Burning Question: Was it a Neko Case of Mistaken Identity? | True 802 | Seven Days | Vermont's Independent Voice

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Burning Question: Was it a Neko Case of Mistaken Identity?


Published September 27, 2017 at 10:00 a.m.

  • Dan Hallman/invision/ap
  • Neko Case

A fire that broke out September 18 in the Northeast Kingdom town of Barnet destroyed a barn and heavily damaged a nearby house, according to Vermont State Police.

Not much about the blaze itself was especially noteworthy. But it was who may have lived in the house, Grammy-nominated songwriter Neko Case, that caught the attention of the Caledonian Record. The Associated Press quickly picked up the story, citing the Record's account of the blaze.

The news apparently came as a shock to Case, who moved to Vermont in 2009.

"I keep getting reports that my house burned down?" she tweeted the morning of September 19. "Not my house. Not that that didn't scare the crap out of me. @AP."

Case, who was overseas at the time, firmly maintained on Twitter throughout the day that the house and barn were not hers.

Despite her best efforts, the story had spread like, well, wildfire. National media, including the New York Times, the Washington Post and the Chicago Tribune, picked up the AP account.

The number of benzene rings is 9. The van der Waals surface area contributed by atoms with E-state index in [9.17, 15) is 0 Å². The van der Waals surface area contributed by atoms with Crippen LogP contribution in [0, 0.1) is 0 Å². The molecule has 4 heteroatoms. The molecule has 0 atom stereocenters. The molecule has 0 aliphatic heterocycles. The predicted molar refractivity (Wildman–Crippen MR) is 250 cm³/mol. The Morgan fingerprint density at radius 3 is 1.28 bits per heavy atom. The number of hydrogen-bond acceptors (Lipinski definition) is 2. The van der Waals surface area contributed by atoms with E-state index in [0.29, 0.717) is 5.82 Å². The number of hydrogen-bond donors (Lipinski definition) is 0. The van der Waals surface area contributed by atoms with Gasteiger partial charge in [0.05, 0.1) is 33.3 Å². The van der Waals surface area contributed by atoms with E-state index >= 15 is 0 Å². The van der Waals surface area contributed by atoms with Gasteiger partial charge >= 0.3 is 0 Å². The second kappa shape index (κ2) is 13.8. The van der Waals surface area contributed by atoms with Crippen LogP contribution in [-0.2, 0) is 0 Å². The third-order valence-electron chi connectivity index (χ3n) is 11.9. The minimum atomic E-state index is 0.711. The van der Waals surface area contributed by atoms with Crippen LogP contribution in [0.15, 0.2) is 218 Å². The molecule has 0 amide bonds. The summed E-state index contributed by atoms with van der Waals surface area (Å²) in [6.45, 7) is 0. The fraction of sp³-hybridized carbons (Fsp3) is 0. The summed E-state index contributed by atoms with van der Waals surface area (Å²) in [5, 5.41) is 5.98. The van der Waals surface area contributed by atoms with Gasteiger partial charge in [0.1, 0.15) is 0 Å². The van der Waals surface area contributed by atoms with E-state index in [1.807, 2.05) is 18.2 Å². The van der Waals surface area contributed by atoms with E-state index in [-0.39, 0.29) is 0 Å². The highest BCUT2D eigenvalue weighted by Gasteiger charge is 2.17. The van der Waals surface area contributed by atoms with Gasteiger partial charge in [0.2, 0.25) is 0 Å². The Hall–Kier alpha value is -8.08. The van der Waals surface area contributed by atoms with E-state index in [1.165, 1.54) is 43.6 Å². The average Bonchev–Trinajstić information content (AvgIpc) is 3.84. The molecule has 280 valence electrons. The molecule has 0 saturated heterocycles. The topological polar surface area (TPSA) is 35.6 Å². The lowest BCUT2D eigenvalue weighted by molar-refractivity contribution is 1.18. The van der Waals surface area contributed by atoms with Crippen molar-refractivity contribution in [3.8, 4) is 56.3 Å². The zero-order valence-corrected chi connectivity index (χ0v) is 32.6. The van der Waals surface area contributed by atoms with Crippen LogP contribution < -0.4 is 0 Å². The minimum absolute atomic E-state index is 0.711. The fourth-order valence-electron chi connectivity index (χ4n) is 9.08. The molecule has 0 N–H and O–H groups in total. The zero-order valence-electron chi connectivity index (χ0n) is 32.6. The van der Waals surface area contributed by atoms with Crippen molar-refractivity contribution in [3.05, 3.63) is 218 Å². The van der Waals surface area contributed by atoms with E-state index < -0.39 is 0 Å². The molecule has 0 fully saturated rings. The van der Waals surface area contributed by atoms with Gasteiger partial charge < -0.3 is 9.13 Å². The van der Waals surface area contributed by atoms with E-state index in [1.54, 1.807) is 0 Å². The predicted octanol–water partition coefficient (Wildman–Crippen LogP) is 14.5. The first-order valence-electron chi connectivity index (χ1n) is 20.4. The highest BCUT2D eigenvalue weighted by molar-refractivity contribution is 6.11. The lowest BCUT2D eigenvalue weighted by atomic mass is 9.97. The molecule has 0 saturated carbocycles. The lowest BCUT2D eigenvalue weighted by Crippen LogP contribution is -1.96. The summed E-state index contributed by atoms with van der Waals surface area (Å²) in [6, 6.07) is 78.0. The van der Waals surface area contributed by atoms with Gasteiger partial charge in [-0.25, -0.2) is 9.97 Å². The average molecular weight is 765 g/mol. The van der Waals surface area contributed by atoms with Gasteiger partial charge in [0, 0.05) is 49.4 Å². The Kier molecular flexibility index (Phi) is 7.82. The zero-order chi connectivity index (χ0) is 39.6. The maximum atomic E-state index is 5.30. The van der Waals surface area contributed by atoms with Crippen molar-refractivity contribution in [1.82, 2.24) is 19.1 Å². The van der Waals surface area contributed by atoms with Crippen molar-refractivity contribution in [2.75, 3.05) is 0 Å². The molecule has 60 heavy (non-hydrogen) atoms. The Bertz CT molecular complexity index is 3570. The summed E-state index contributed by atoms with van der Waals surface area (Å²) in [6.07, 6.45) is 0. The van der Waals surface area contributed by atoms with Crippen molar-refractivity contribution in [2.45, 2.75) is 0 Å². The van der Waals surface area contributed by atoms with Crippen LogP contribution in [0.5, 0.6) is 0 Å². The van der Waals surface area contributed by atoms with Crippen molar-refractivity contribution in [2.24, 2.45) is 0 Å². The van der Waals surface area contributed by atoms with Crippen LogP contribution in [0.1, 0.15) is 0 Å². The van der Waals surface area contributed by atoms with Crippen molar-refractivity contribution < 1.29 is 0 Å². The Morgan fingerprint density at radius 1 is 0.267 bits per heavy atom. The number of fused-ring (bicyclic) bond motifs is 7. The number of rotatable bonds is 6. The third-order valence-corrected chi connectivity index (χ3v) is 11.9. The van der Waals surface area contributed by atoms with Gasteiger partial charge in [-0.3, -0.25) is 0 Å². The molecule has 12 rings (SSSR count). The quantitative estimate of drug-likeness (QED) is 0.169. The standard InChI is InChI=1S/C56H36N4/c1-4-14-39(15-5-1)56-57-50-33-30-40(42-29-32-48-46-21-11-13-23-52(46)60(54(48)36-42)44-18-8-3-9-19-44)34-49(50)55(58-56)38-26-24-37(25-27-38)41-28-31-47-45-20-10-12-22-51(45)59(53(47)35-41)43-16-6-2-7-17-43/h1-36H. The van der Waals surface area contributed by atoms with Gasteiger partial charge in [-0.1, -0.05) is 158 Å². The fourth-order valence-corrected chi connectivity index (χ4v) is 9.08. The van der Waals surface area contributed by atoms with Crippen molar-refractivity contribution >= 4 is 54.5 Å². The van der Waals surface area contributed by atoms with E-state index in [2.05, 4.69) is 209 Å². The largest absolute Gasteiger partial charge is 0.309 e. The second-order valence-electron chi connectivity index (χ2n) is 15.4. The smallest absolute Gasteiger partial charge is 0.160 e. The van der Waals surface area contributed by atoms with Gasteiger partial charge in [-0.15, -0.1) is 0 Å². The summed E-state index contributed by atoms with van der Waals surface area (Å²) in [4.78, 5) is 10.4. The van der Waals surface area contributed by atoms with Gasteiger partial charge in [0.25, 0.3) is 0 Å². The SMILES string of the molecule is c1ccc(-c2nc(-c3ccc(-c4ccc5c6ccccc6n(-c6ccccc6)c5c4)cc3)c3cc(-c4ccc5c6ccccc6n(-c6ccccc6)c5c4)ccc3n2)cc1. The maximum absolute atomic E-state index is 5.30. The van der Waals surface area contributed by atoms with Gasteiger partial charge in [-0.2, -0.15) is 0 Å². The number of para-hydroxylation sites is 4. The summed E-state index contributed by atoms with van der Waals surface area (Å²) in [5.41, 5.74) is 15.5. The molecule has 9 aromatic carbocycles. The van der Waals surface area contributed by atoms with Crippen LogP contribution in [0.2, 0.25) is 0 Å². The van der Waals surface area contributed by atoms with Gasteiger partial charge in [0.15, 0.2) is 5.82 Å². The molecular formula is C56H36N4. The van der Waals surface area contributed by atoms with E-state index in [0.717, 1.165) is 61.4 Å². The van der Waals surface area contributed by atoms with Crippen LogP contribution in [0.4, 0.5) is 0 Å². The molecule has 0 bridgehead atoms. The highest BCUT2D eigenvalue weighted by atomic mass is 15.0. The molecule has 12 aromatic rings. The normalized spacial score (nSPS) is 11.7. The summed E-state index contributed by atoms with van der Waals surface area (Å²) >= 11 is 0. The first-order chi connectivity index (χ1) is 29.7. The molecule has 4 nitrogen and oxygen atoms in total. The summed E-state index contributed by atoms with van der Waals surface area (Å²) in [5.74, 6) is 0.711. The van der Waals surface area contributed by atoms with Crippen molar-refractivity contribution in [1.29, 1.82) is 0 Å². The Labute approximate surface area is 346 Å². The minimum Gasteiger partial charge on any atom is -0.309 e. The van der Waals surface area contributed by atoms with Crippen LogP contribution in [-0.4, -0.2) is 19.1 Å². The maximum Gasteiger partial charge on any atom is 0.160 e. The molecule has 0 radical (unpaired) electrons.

The next day, the Record stood by its story and reported that an angry Case, who is famously guarded about her personal life and has had well-documented incidents with stalkers, had called their offices and left a profane voicemail disputing the account.

More evidence emerged that the Record likely had it right.

"That's where she stays when she's here," assistant Barnet fire chief Joseph Barrett told Seven Days.

So was it her place or not? She did register to vote in Vermont using the Barnet address where the blaze broke out, Secretary of State records show.

According to the town's grand list, the property is owned by an Illinois-based LLC. Its registered agent, St. Johnsbury lawyer Jared Cloutier, declined to comment. Case's representatives did not respond to Seven Days' requests for confirmation. Other outlets were similarly stonewalled, including internet myth-buster Snopes, which investigated the story. The website's verdict? "Unproven."